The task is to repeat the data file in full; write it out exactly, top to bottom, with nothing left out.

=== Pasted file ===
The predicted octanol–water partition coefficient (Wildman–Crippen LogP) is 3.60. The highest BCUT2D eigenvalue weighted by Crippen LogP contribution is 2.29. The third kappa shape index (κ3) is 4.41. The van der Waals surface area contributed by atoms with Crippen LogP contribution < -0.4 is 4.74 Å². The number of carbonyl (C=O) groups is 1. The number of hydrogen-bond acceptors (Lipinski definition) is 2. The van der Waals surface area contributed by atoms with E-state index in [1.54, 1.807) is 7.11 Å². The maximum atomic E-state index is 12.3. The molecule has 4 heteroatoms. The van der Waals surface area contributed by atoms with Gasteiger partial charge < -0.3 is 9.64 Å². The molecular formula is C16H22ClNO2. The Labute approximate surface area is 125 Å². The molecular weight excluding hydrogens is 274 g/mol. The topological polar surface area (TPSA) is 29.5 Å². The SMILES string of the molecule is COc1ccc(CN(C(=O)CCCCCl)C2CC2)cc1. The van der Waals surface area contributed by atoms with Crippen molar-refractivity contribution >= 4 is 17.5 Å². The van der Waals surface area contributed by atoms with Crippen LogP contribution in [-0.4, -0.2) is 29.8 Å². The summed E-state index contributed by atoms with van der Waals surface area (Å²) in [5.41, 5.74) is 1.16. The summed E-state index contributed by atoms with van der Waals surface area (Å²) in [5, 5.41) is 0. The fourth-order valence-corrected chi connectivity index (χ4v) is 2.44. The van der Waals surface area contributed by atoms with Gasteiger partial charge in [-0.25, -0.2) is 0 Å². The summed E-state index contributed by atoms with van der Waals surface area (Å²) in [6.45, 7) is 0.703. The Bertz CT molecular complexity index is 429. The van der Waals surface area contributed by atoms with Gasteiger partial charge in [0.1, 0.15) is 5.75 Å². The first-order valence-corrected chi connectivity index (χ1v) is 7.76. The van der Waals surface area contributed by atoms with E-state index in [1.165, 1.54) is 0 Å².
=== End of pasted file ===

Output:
The predicted octanol–water partition coefficient (Wildman–Crippen LogP) is 3.60. The highest BCUT2D eigenvalue weighted by Crippen LogP contribution is 2.29. The third kappa shape index (κ3) is 4.41. The van der Waals surface area contributed by atoms with Crippen LogP contribution < -0.4 is 4.74 Å². The number of carbonyl (C=O) groups is 1. The number of hydrogen-bond acceptors (Lipinski definition) is 2. The van der Waals surface area contributed by atoms with E-state index in [1.54, 1.807) is 7.11 Å². The maximum atomic E-state index is 12.3. The molecule has 4 heteroatoms. The van der Waals surface area contributed by atoms with Gasteiger partial charge < -0.3 is 9.64 Å². The molecular formula is C16H22ClNO2. The Labute approximate surface area is 125 Å². The molecular weight excluding hydrogens is 274 g/mol. The topological polar surface area (TPSA) is 29.5 Å². The SMILES string of the molecule is COc1ccc(CN(C(=O)CCCCCl)C2CC2)cc1. The van der Waals surface area contributed by atoms with Crippen molar-refractivity contribution >= 4 is 17.5 Å². The van der Waals surface area contributed by atoms with Crippen LogP contribution in [-0.4, -0.2) is 29.8 Å². The summed E-state index contributed by atoms with van der Waals surface area (Å²) in [5.41, 5.74) is 1.16. The summed E-state index contributed by atoms with van der Waals surface area (Å²) in [5, 5.41) is 0. The fourth-order valence-corrected chi connectivity index (χ4v) is 2.44. The van der Waals surface area contributed by atoms with Gasteiger partial charge in [-0.25, -0.2) is 0 Å². The summed E-state index contributed by atoms with van der Waals surface area (Å²) in [6.45, 7) is 0.703. The Bertz CT molecular complexity index is 429. The van der Waals surface area contributed by atoms with Gasteiger partial charge in [0.1, 0.15) is 5.75 Å². The first-order valence-corrected chi connectivity index (χ1v) is 7.76. The van der Waals surface area contributed by atoms with E-state index in [1.165, 1.54) is 0 Å².